Aminsharifi et al. compared the surgical results of laparoscopic transperitoneal simple nephrectomy between patients who had or had not renal surgery before. The only difference was the operation time. The patients with previous renal surgery had significantly longer operation time. All other parameters like; hospitalization time, blood loss, peroperative and postoperative complications and open conversion rate were similar between groups (Aminsharifi et al. 2011). We also had 11 patients with previous renal surgery. The surgical results including the operation time were similar between the patients with previous surgery and the patients without previous surgery. Laparoscopic nephrectomy in patients with renal stone disease is also often complicated by perirenal adhesions formed secondary to previous episodes of pyelonephritis, pyonephrosis or previous open renal surgery, which makes dissection extremely difficult (Hemal et al. 2001). Soulie et al. (2001) reported that the highest complication rate was in laparoskopik transperitoneal simple nephrectomy group that the renal stone disease was the reason of functional loss. Tepeler et al. (2012) also compared the results of laparoscopic surgery in kidneys with and without stones and they reported that the only difference was operation time. We did not observe any difference between the groups of inflammatory and non-inflammatory kidneys.
We believe that these results were related with the surgical technique that we used for laparoscopic simple nephrectomy. We performed the surgery similar to laparoscopic radical nephrectomy. We did not open Gerota facia untill we dissected adrenal tissue. We opened Gerota facia for dissection of adrenal tissue to leave ipsilateral adrenal in place. We started hilar dissection with the identification of aorta or venacava according to surgical side. The hilar dissection was performed antegradly from the major arteries so we did not have to deal with the perihilar fibrotic tissue. Similar technique was used by some authors before (Hemal et al. 2001; Hemal and Mishra 2010; Duarte et al. 2008). This technique might be useful to perform vascular dissection more easily and quick. The dissection of kidney with perifibrotic tissue can also be performed by subcapsullary. By this surgery, surgeons do not have to deal with perirenal fibrotic tissue but this technique was usually used for retroperitoneal approach (Kapoor et al. 2006).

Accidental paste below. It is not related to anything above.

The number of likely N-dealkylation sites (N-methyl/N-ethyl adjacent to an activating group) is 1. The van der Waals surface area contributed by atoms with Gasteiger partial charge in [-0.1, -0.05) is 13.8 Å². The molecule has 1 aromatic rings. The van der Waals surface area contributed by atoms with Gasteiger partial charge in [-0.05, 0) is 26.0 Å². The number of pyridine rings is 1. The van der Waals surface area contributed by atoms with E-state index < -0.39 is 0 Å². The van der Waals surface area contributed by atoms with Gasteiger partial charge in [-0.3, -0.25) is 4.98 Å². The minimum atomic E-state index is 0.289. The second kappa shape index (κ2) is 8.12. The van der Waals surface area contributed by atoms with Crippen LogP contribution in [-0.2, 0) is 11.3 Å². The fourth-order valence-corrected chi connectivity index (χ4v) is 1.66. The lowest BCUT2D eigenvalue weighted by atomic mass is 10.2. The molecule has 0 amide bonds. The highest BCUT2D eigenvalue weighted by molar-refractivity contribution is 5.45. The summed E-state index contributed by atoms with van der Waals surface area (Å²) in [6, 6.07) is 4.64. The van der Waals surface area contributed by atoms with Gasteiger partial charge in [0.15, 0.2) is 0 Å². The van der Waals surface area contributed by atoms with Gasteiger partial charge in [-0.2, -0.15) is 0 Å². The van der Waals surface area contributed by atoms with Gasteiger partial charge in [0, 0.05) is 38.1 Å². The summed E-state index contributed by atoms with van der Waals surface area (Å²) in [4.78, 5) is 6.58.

Our study had some limitations. The small population size and retrospective fashion of our study are the main limitations. We also did not check inflammatory markers before the surgery, which might be an important variable to distinguish inflammatory kidneys form non-inflammatory kidneys. On the other hand, the inflammatory markers that were used in routine exercise may not directly show the inflammatory process in kidneys.
As a conclusion, surgical results of transperitoneal laparoscopic simple nephrectomy did not differ between inflammatory and non-inflammatory kidneys. The only difference was the rate of postoperative fever, which was more predominant among inflammatory kidneys.
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OK, IB, CMY: Study design, interpretation of data, data analysis, preparation of manuscript. CT: interpretation of data, data analysis, preparation of manuscript. All authors read and approved the final manuscript.
The authors declare that they have no conflict of interest and no competing financial interests exist. There is no funding for the study. All procedures performed in studies involving human participants were in accordance with the ethical standards of the institutional and/or national research committee and with the 1964 Helsinki declaration and its later amendments or comparable ethical standards. Ibrahim Buldu is no longer working at Mevlana University, Konya, Turkey, but was working there at the time that the research was carried out. He is now at Ozel Medova Hospital, Department of Urology, Konya, Turkey.
The authors declare that they have no competing interests.
This research was conducted without funding.